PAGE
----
The education world has changed. Gone are the days of dusty chalkboards and bleary-eyed students frantically scribbling down notes in a poorly lit lecture hall. Academics around the world now see the potential of new technology: adding efficiency to workflows, increasing accessibility, facilitating research and changing the way that we interact with our students.
But why should you care, right?
Professors want their students to succeed. Maybe you want to hand out a perfect set of exam notes so they ace the next big test. Perhaps you'd like to complement the day's seminar with an extra article or two. But let's be honest, who's got the time? In the world of 'publish or perish,' making sure students are provided with the resources they need to succeed can be a struggle.
Luckily, there are tools that can help.
Do you find that your 8am lecture hall is devoid of life? Are your students drifting in and out of consciousness? Streaming apps are a great way to keep students in the loop. Record your lecture on your phone and play it on recording apps like Ustream later in the day.
Streaming your lectures gives you time to actively engage with your students. Imagine students answering each other's questions and discussing the material while they listen to your lecture. You can jump in to clarify a point that students struggle with, send links related to the lecture or go into more detail about something you only touched on. The only downside is having to listen to yourself drone on for an hour.
Now you know how your students feel.
Fewer students are going to professors' office hours these days. While you might appreciate the R&R or the time to focus on your own research, there are better ways to spend your time than waiting for students to show up. Instead, increase communication between you and your students with messaging apps like Slack. Slack has exploded onto the workplace as THE go-to place for internal communications, and what works in the business world works doubly in the classroom.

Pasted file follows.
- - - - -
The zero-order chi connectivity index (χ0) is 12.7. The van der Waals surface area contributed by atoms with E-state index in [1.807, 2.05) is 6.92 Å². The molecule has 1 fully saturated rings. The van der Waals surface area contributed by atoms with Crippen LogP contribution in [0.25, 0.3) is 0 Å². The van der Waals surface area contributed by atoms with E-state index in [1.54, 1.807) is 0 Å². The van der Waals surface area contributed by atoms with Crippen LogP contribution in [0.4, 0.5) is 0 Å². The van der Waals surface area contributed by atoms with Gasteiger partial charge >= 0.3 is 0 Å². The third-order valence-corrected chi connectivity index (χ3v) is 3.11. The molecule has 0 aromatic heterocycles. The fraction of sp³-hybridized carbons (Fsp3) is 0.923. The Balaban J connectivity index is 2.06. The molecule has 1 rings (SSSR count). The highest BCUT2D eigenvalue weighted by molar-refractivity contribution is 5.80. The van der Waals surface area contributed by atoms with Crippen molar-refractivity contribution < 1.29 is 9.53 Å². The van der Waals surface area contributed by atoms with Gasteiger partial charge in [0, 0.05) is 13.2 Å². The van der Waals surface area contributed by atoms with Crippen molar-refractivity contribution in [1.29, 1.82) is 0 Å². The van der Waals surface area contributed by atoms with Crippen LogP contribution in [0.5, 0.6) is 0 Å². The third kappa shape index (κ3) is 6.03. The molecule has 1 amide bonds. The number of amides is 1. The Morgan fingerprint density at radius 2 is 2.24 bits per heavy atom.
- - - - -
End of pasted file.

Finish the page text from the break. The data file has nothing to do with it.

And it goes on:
Think of Slack as a chat room manager, but instead of chat rooms they're called channels. You can set up as many channels as you like. Create a channel for each of your classes and another for you and your PhD candidates. There's no limit to the number of channels you can create. They're a great place for class announcements and provide a space for your students to discuss the material amongst themselves. You could even hold your office hours on Slack.
Automated transcription is real, it is here and the possibilities for education are endless. Seminars, lectures, panel discussions and qualitative research: all of these can now be transcribed at a fraction of the cost of traditional manual transcription by humans. And with the focus that universities place on accessibility, the importance of fast and cheap transcription is more relevant than ever.
Trint allows users to upload audio or video files and get them transcribed in less time than the length of the file. It uses artificial intelligence to convert audio to text, reaching accuracy rates of 98% or higher with reasonably good audio. But the real magic of Trint is the way that it combines a video player and a text editor, turning what would otherwise be a painful editing process - for your TAs - into something much more palatable. With the Trint Editor you can turn recorded lectures, seminars or interviews into a fully polished transcript in minutes. Your Trints can then be exported to Microsoft Word (or a variety of other formats) to share with your students or used for your research.
Better yet, Trint comes with an iOS mobile app that has a built in recorder. Imagine recording an interview using nothing but your iPhone and having it transcribed in minutes, all without needing to touch a computer. The app has a built-in recorder and can upload audio files from your phone as well. Trint can turn your voice memos into text in less time than it takes to get a fresh cup of coffee.
But the most relevant aspect of Trint's features is the ability to create custom lists of words using Vocab Builder. Vocab Builder seems like it was purpose built for academics. Users can develop a list of words that are specific to their discipline: political science philosophers add names like Thomas Hobbes and John Locke to their Vocab Builder custom dictionary; theoretical physicists add Higgs Boson and CERN. Whatever is included in the list can then be applied to your transcription. Trint will be sure to include them, significantly improving your accuracy rates.
Ustream, Slack and Trint are just the beginning. There are apps and services out there for pretty much everything. But you need to know where to find them and how to make the most out of them. If used correctly, they'll help you provide higher quality university education while cutting down on time.